Our research helps identify basic cognitive processes that support the development of mathematics knowledge & examines how to use that information to design effective learning techniques and materials.

Scroll down to check out our 4 Primary Areas of Research.

Primary Areas of Research

We are exploring effective ways to use concrete objects (e.g., blocks, balance scales, counters) as learning tools in mathematics. In particular, we are investigating a method called “concreteness fading” in which you begin with an actual physical object and gradually fade to a more abstract or generic representation. For example, to learn about equality, one might start with a physical balance scale, move to a pictorial worksheet of a balance scale with an equal sign, and end with a traditional, symbolic equation. We are conducting a series of tutoring studies with young children to figure out the best ways to implement concreteness fading and to compare it to other techniques.
Concrete Learning Material

Young children often engage in a variety of patterning tasks – creating, copying, or extending a predictable series of objects of numbers (e.g., circle-circle-square, circle-circle-square). In our research, we explore how patterning skills relate to other types of formal mathematics knowledge. For example, does patterning skill help support children’s ability to perform calculations or to understand key math concepts? We also investigate how the language we use to describe patterns influences children’s performance. For example, when working with young preschool children, should we label patterns using their observable characteristics (e.g., red-blue, red-blue) or in a more conventional, generic way (e.g., A-B, A-B)?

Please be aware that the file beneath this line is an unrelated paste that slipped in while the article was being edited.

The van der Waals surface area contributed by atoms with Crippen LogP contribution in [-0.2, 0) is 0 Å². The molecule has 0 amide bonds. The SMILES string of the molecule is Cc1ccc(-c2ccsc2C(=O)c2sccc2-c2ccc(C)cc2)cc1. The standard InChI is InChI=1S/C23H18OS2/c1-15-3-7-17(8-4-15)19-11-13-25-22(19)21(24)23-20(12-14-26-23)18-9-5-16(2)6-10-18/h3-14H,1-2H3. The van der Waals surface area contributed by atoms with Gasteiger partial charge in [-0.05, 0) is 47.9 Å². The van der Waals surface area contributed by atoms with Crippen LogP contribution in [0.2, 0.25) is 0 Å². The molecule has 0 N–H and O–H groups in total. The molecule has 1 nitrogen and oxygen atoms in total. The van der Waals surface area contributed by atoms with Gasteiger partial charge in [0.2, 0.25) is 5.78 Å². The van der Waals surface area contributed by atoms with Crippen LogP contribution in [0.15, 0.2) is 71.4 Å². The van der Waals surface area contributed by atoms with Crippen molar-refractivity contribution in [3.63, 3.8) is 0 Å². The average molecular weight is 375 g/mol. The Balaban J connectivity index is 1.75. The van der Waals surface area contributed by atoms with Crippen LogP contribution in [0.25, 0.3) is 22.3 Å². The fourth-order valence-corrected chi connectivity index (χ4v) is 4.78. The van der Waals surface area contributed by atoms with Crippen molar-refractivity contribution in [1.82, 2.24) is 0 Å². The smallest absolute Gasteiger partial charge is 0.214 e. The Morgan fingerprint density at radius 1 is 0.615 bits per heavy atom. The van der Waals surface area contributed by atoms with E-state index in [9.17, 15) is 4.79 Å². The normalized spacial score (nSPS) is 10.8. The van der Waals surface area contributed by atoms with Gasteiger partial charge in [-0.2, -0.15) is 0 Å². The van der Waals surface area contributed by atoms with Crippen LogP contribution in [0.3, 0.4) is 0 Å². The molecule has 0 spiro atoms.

Early Patterning Skills

Imagine a learner encounters a novel math problem. Should feedback be provided right away or should the learner work through the solution on her own? In this line of work, we explore what type of feedback works for whom and under what conditions. A key contribution of this work is to show that, for certain learners, problem solving without feedback can be more effective. We are currently investigating reasons why feedback does not always have the desired, positive effects. In particular, we are focusing on whether the feedback draws attention to a self-evaluation (e.g., I’m not very good at this problem) or to task-specific processing (e.g., what other strategy could work).
Feedback During Problem Solving

ManyClasses is a large-scale collaborative research project investigating the generalizability of educational practices in real classrooms. For decades, researchers from psychology, cognitive science, and education have attempted to identify educational practices that improve student learning. When studied in real classrooms, research on these practices is often limited to a single class or topic, which limits the generalizability of the inferences that can be drawn. To better investigate generalizability, a ManyClasses study examines the same research question in dozens of contexts spanning a range of courses, institutions, topics, and student populations.